Here's what happens when teaching goes high-tech
Teacher Edita Tahirovic wears a high-powered microphone around her neck shaped like a Cleopatra-style collar, complete with a light that blinks red and green. “Grab a SMART response pad and sit on the carpet,” she tells her students. “Key in your responses. There’s nothing to be scared about. Try your best!”
The interactive whiteboard (commonly referred to as a SMART board) has a place of honour at the front of the room. It’s connected to Tahirovic’s laptop and she’s projecting pages on it, touching the SMART board to make it respond. But it does far more than that. As Tahirovic navigates through multiple-choice questions about Kenneth Oppel’s novel Silverwing, the kids click their answers on their response pads (which look like TV remotes). The SMART board can tell who has answered, who has not, and who’s answered what. It marks the answers and instantaneously delivers graphs that tell Tahirovic what the children need more instruction on. Over the course of the year, the kids will learn how to make their own interactive projects to share with the class.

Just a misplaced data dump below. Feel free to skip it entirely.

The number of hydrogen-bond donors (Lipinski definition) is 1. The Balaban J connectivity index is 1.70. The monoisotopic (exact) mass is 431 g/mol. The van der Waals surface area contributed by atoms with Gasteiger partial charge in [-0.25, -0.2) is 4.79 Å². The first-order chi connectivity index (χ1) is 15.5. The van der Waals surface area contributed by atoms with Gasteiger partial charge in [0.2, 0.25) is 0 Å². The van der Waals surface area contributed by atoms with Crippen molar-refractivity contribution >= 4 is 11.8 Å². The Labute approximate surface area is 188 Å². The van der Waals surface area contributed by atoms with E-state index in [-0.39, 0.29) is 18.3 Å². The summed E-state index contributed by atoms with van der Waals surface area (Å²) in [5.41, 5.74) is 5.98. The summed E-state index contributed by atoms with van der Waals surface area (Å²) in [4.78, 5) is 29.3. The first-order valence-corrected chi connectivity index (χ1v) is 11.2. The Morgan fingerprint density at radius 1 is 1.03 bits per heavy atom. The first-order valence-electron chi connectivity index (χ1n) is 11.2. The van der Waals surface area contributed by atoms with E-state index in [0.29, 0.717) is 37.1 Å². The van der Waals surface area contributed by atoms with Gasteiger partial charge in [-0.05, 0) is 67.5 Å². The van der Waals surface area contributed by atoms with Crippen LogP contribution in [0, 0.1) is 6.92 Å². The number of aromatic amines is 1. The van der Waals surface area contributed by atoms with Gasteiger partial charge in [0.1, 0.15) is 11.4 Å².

This is the grade four and five classroom at École Sir Adam Beck Junior School in Toronto, one of the most highly digitized classrooms in Canada. Most of the 28 pupils also have a Netbook — a small, lightweight laptop — that connects wirelessly to the Toronto District School Board’s private server. The Netbooks are in bright, kid-friendly hues of blue, green, yellow and red. The classroom also has a handful of traditional wired computers off to the side.
These pupils are part of a research project on how mobile computing affects narrative writing. It came about when Tahirovic tested her grade five pupils last year and realized that many were having trouble getting their thoughts down using pen and paper (especially the boys). She and Timothy Gard, the school’s media literacy teacher, went to the computer company Dell with a proposal and ended up with 24 Netbooks, a wireless printer, an interactive whiteboard and a number of compatible devices to add to nearly a dozen SMART boards already in the school.